Auto Industry’s Ambitious Plans. Are they Realistic?

Well-established OEMs and EV upstarts are looking to out-do Tesla and become market leaders. Are they being unrealistic about their goals?

Within the automotive space, it’s hard to remember a time more fueled by ambitious plans for the future than the era we’re currently living in.

The stunning financial success of Tesla has cracked the EV landscape wide open, and every automotive manufacturer is looking to dive in head first and grab as much of the market as they can.

These OEMs are on the equivalent of a sugar high, and it shows in their rollout plans. According to Bank of America Securities, the major automotive OEMs in the US plan to introduce an average of 60 new models per year over the next 3 years (a 50 per cent increase over the 20-year trailing average of 40 new models per year). At the same time, a study from ABI Research sees a 66% increase in individual new component programs worldwide over the next five years.

A study from ABI Research sees a 66% increase in individual new component programs worldwide over the next five years.

Clearly, everyone involved is in a bullish mood and not planning on failure. Well-established OEMs like Ford and GM as well as new upstarts like Lucid and Rivian all think that they can repeat Tesla’s success and become market leaders. The question is: Are they being dangerously unrealistic about their goals?

Looking Through the Wrong Lens

First things first: Unless everyone gets a participation prize, there’s no way that everyone gets to win. There’s only room for so many winners.

More important, there is the simple reality that the automotive OEMs are all using a common supply chain that cannot absorb this rate of new model introduction.

Roughly speaking, an automotive supplier is divided into a production side of the house and an engineering/development side of the house. The production side may well be able to keep up with this flood of new models and increase their output by adding extra machinery, running additional shifts, or opening new production lines. But the development side of the business is not so easily able to scale.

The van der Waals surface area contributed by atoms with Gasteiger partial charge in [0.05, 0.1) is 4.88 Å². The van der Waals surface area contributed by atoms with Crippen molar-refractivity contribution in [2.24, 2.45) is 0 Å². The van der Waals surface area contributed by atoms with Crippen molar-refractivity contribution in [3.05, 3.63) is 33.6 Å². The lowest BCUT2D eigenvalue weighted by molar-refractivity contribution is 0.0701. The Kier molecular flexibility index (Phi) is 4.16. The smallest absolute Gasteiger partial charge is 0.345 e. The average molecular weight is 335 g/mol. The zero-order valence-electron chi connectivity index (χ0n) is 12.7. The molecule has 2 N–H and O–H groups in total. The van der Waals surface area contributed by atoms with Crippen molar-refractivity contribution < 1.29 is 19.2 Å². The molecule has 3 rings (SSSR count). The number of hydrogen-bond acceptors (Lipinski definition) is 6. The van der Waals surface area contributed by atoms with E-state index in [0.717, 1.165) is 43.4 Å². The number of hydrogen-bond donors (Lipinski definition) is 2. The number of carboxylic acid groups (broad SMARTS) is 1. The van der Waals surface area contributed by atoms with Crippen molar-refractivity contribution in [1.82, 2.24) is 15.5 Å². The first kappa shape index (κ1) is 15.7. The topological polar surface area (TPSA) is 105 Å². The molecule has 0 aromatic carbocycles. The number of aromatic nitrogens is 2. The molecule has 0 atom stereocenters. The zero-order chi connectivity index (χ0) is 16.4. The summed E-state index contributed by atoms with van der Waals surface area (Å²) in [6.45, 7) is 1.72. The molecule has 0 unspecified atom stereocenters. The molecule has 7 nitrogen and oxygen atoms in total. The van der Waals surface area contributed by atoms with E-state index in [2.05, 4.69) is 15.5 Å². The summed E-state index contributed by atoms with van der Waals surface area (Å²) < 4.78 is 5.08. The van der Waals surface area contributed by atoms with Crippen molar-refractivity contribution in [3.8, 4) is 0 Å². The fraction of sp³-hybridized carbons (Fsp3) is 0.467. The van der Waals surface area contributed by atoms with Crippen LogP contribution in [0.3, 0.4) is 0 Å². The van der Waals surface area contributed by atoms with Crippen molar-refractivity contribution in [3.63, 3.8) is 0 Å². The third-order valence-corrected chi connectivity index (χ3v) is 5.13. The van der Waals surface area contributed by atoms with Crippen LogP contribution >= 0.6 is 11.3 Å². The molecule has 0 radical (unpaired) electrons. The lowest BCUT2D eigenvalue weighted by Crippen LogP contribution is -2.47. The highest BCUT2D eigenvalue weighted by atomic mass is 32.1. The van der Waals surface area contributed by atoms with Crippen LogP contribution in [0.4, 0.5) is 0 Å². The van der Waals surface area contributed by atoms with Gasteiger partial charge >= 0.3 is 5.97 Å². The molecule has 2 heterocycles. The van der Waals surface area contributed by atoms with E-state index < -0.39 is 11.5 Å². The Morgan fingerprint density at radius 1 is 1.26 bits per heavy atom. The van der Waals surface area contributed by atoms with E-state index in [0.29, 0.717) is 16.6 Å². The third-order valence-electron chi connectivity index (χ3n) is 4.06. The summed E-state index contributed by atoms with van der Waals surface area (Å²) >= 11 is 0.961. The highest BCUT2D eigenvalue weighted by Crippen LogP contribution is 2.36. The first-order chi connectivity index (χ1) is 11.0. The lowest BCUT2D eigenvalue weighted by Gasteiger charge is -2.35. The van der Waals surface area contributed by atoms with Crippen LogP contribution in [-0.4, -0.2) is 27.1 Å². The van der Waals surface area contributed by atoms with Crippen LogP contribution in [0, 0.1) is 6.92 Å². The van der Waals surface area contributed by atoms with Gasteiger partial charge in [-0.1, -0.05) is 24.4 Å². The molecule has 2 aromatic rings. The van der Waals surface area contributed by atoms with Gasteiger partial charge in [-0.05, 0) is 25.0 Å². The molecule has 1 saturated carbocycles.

The engineering/development process at a supplier is a time-intensive operation that is heavily dependent on human resources, including hard-to-find automotive program managers. These are the people responsible for estimating, quoting, designing, developing, validating, and launching a component into production. They are highly skilled and trained, which is to say: You can’t just pluck anyone off the street and fill an open program management role. It takes months to bring someone up to speed in that position.

Auto Industry’s Ambitious Plans. Are they Realistic?, Industry TodayThe study from ABI Research recommends OEMs re-evaluate supplier relationships, understand supplier impacts and foster innovation in the automotive industry.

OEMs aren’t looking at their suppliers through this human resources lens, however. They are strictly looking through a volume/capacity lens. And while OEMs understand that they might need to secure their own supply of batteries or other critical EV components, they otherwise assume that their suppliers will have ample capacity to handle the rest.